Former treasurer Chris Bowen says he will not seek the Labor leadership.
“I have decided I will not be a candidate for the leadership of the Labor party,” he told reporters in Canberra on Monday.
Mr Bowen said it was his decision not to run.
“There’s an obligation on each of us to make ourselves available for positions of leadership if we feel genuinely that we are the best possible candidate at any particular time,” he said.
“Equally, there’s an obligation not to put our names forward if we don’t feel that.
“The conclusion I’ve reached will be obvious to you.”
Mr Bowen said he would fill any role the new leader wanted him to carry out, including that of shadow treasurer.
Mr Bowen said Labor in opposition needed to be united and focused, to hold the new Abbott government to account and to heed the message from Saturday’s federal election.
“We need a period of reflection to determine how best to determine that united and stable opposition but we need to provide it from today,” he said.
Labor also needed to build on its “successes and achievements” in government over the past six years.
“We need to acknowledge and build on our strong record of economic growth in difficult circumstances,” Mr Bowen said.
“Our ability to introduce landmark reforms like DisabilityCare and better school funding.”
Mr Bowen said the deputy Labor leadership was a separate matter.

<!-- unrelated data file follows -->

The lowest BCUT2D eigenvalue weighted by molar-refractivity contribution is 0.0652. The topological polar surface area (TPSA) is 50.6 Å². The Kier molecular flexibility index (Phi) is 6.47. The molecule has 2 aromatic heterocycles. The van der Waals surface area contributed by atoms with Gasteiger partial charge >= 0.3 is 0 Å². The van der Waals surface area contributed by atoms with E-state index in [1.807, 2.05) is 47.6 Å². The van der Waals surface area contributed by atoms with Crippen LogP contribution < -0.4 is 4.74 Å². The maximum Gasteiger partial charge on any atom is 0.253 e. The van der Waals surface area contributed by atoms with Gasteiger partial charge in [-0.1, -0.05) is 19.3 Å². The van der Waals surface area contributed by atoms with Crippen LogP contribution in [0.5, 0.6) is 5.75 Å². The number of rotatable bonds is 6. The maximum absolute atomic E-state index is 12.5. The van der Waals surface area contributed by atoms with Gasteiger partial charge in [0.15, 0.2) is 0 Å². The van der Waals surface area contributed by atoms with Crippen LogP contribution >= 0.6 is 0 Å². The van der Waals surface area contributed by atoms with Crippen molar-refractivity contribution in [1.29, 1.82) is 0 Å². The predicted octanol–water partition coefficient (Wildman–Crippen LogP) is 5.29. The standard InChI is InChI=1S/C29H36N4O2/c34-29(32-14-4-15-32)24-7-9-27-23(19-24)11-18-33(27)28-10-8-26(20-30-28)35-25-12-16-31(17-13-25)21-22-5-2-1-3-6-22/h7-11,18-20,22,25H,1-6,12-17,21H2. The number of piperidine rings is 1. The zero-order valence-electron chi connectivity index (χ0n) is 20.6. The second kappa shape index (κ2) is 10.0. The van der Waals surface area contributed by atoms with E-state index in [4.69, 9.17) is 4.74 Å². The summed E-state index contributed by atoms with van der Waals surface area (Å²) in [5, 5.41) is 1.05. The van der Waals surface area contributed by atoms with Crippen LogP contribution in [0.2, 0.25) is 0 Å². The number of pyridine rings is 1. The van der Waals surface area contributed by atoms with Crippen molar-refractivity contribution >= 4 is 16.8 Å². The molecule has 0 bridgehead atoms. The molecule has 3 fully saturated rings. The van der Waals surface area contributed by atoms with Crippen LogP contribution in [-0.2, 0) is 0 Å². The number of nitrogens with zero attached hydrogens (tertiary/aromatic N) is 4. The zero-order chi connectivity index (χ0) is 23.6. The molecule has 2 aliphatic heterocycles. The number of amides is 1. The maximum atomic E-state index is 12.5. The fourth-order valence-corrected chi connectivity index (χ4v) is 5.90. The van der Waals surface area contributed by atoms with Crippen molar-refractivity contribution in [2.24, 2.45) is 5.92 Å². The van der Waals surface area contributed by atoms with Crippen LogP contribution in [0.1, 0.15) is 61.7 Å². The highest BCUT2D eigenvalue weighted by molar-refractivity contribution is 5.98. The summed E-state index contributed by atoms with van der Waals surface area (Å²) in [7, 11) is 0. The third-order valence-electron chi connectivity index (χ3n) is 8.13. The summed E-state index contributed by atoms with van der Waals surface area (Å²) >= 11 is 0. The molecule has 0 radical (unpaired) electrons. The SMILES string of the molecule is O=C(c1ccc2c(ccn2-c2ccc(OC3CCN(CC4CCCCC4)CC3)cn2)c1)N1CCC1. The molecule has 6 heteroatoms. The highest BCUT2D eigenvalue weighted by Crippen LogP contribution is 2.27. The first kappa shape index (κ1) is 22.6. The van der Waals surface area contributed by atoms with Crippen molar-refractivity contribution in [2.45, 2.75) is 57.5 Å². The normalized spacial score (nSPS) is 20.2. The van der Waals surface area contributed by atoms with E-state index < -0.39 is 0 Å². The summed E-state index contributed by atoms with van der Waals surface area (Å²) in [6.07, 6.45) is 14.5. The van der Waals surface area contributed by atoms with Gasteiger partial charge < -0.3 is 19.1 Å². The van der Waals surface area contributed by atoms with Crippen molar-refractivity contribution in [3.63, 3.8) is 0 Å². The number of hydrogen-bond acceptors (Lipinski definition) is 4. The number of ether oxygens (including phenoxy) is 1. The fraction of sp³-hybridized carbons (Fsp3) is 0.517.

“We’ll see how the leadership pans out,” he said.
“Again, there will be a number of very good people interested in the deputy leadership if that should be vacant.”
The Kevin Rudd supporter also said the former prime minister could make an “ongoing contribution” to Labor and Australia, although it was up to him to decide what that might be.
“He should be given all the time he needs to make that decision and those announcements and it’s entirely a matter for him,” Mr Bowen said.
Mr Bowen said Labor had a talented team and noted some names had already been mentioned as possible leadership contenders.
“I think all of those potential candidates are people of great talent and ability,” he said.
“They, I know, are going through the process that I have gone through over the last 24 hours to consider their options and they’ll make their own plans in their own good time.”
Those touted as future Labor leaders include Anthony Albanese, from the Left, and Bill Shorten, from the Right.
If they both decided to stand, the matter would go to the grass roots membership for a vote.
If only one stood, Mr Bowen said that person would automatically be declared the leader.
“If there is only one candidate that doesn’t indicate anything other than the fact that there is a consensus emerged, and that is not a bad thing necessarily,” Mr Bowen said.
He said his own decision not to stand was made after he reflected on the qualities he thought he could bring to the job, the qualities of other possible candidates and the point in the electoral cycle.
He also considered what he might be able to contribute as shadow treasurer.
“I decided the best fit for me was that role going forward,” he said.
Mr Bowen declined to endorse another Labor MP for leader, saying he’d wait to see who nominated.